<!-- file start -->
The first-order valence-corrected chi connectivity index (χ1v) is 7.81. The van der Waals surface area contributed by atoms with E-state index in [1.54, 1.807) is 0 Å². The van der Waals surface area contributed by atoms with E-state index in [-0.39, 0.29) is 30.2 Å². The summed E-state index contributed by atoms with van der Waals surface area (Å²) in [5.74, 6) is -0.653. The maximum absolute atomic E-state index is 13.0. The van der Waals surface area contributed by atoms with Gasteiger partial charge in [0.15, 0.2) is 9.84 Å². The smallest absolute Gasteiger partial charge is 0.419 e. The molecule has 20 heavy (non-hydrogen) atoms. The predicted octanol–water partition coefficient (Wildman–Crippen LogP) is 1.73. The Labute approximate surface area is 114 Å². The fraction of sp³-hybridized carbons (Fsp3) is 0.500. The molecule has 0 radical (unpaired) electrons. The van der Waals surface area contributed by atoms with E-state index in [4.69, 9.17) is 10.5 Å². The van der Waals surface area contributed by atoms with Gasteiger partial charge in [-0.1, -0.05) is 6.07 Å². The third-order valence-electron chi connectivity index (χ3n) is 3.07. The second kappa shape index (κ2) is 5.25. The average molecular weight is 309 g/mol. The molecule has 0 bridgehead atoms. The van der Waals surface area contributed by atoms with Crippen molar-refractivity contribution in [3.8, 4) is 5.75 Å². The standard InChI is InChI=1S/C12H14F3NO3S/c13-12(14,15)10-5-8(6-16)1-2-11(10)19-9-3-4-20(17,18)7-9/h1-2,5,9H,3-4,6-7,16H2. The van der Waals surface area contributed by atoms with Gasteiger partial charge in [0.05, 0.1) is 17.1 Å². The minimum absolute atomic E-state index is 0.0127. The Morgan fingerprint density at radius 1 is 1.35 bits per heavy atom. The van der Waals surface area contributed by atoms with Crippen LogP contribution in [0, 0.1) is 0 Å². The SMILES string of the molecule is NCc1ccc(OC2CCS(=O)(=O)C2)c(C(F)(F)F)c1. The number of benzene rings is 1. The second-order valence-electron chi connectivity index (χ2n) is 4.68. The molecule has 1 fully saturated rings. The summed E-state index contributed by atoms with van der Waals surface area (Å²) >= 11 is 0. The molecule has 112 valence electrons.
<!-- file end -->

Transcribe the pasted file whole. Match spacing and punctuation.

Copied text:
The first-order valence-corrected chi connectivity index (χ1v) is 7.81. The van der Waals surface area contributed by atoms with E-state index in [1.54, 1.807) is 0 Å². The van der Waals surface area contributed by atoms with E-state index in [-0.39, 0.29) is 30.2 Å². The summed E-state index contributed by atoms with van der Waals surface area (Å²) in [5.74, 6) is -0.653. The maximum absolute atomic E-state index is 13.0. The van der Waals surface area contributed by atoms with Gasteiger partial charge in [0.15, 0.2) is 9.84 Å². The smallest absolute Gasteiger partial charge is 0.419 e. The molecule has 20 heavy (non-hydrogen) atoms. The predicted octanol–water partition coefficient (Wildman–Crippen LogP) is 1.73. The Labute approximate surface area is 114 Å². The fraction of sp³-hybridized carbons (Fsp3) is 0.500. The molecule has 0 radical (unpaired) electrons. The van der Waals surface area contributed by atoms with E-state index in [4.69, 9.17) is 10.5 Å². The van der Waals surface area contributed by atoms with Gasteiger partial charge in [-0.1, -0.05) is 6.07 Å². The third-order valence-electron chi connectivity index (χ3n) is 3.07. The second kappa shape index (κ2) is 5.25. The average molecular weight is 309 g/mol. The molecule has 0 bridgehead atoms. The van der Waals surface area contributed by atoms with Crippen molar-refractivity contribution in [3.8, 4) is 5.75 Å². The standard InChI is InChI=1S/C12H14F3NO3S/c13-12(14,15)10-5-8(6-16)1-2-11(10)19-9-3-4-20(17,18)7-9/h1-2,5,9H,3-4,6-7,16H2. The van der Waals surface area contributed by atoms with Gasteiger partial charge in [0.05, 0.1) is 17.1 Å². The minimum absolute atomic E-state index is 0.0127. The Morgan fingerprint density at radius 1 is 1.35 bits per heavy atom. The van der Waals surface area contributed by atoms with Crippen LogP contribution in [0, 0.1) is 0 Å². The SMILES string of the molecule is NCc1ccc(OC2CCS(=O)(=O)C2)c(C(F)(F)F)c1. The number of benzene rings is 1. The second-order valence-electron chi connectivity index (χ2n) is 4.68. The molecule has 1 fully saturated rings. The summed E-state index contributed by atoms with van der Waals surface area (Å²) >= 11 is 0. The molecule has 112 valence electrons.